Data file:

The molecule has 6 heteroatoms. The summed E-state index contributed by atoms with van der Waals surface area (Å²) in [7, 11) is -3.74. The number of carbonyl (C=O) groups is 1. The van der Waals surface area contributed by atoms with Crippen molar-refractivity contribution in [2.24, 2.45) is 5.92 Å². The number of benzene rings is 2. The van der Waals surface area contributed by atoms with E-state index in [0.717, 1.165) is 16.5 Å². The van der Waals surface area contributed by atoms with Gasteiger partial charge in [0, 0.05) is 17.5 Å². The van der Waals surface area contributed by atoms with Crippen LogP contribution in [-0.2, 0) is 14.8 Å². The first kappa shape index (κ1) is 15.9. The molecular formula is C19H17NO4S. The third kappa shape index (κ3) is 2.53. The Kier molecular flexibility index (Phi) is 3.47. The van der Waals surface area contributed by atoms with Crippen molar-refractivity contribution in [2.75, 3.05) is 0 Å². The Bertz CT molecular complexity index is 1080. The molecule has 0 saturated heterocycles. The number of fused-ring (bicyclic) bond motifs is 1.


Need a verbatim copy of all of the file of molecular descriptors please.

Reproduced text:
The molecule has 6 heteroatoms. The summed E-state index contributed by atoms with van der Waals surface area (Å²) in [7, 11) is -3.74. The number of carbonyl (C=O) groups is 1. The van der Waals surface area contributed by atoms with Crippen molar-refractivity contribution in [2.24, 2.45) is 5.92 Å². The number of benzene rings is 2. The van der Waals surface area contributed by atoms with E-state index in [0.717, 1.165) is 16.5 Å². The van der Waals surface area contributed by atoms with Gasteiger partial charge in [0, 0.05) is 17.5 Å². The van der Waals surface area contributed by atoms with Crippen LogP contribution in [-0.2, 0) is 14.8 Å². The first kappa shape index (κ1) is 15.9. The molecular formula is C19H17NO4S. The third kappa shape index (κ3) is 2.53. The Kier molecular flexibility index (Phi) is 3.47. The van der Waals surface area contributed by atoms with Crippen molar-refractivity contribution in [2.75, 3.05) is 0 Å². The Bertz CT molecular complexity index is 1080. The molecule has 0 saturated heterocycles. The number of fused-ring (bicyclic) bond motifs is 1.